Sea Dragon may attempt to rendezvous with Sarah to offer assistance (and chocolate) if she requires it. Her position is not too far from our first way-point.  After her ordeal friendly faces may be welcome.

Life in the harbour has been exciting too, with dodgy shipping agents trying to fleece us and clearing immigration only to be delayed and having to get our passports re stamped.. effectively we have entered Japan twice without leaving!

Not much to do now except to read, spend some time writing and waiting for typhoon Mawar to let us on our way.

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Minamisoma, Fukushima Prefecture tsunami cleanup

As our departure date has been put back to 2nd of June some of the expedition team decided to head north towards Fukushima and give some time volunteering at tsunami cleanup.

Furnished with a handy volunteer guide in Japanese, Marcus our expedition leader from 5 Gyres, secured our insurance cards, some safety gear and booked our bus tickets.

Akira from the Japanese broadcaster NHK was invaluable with information and advice, he even came to the rescue when yours truly left his audio recorder on a railway platform and managed to return it before our bus left Yokohoma!

The area most needing assistance is near Minamisoma, Fukushima prefecture, which until April has been part of the exclusion zone around the failed nuclear reactor.

This area is surreal, like a post-apocalyptic wasteland, devoid of people. Smashed infrastructure, houses and vehicles mark the landscape, reminders of the power of the sea. Mr Suzuki, who helped look after us during the cleanup said the cars with number plates still attached indicated their owners were still unaccounted for.

It is a snapshot of what the Japanese coastline looked like shortly after the tsunami hit, with nature slowly taking over.  Now this area has been opened again the survivors who chose to return  are now slowly rebuilding their homes and cleaning up their properties.

Our arrival at the volunteer center initially caused some confusion amongst the administration who were not set up to cater for international volunteers. Fortunately they were impressed to see we already had our insurance cards and were able to find some English speakers among the Japanese volunteers to help out.We were assigned to clear a drainage ditch around Kazuko Sakaida’s house which just escaped being destroyed by the Tsunami. Kazuko saw the wave approaching, flooding her fields and almost reaching her door.  She has been unable to return here until recently, being kept away due to high radiation levels.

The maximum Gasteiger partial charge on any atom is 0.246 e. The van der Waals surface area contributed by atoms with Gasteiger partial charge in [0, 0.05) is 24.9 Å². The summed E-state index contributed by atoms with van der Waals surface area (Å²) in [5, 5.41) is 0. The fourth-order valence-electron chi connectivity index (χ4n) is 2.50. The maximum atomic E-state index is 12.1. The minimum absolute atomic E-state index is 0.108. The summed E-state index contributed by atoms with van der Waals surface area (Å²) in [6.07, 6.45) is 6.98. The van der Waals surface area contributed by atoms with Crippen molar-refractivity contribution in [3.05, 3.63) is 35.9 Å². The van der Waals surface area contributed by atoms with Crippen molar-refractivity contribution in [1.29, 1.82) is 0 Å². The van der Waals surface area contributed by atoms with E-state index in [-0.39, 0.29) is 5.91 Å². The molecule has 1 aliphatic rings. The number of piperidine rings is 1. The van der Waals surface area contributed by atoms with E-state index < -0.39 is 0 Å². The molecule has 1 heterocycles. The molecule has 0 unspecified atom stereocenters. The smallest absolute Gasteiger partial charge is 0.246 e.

Kazuko bought us snacks and drinks in appreciation of our efforts.

Marcus from 5 Gyres is also an accomplished sculptor, with work in the National Veterans Art Museum in Chicago. Kazuko agreed to let him cast her hand as part of an ongoing project on plastic pollution. With bemusement she knelt on her hardwood floor waiting for the cast to set. Kazuko was fascinated with the detail in the resulting positive of her hand.

The Japanese people possess an incredible resilience, this is apparent in the survivors and volunteers still working on rebuilding after the tsunami and nuclear disaster. It was an honour for us to be accepted by these people and to feel their warmth and appreciation . Working side by side with Mr Suzuki and the other Japanese volunteers was a great experience, one I will carry for a long time to come.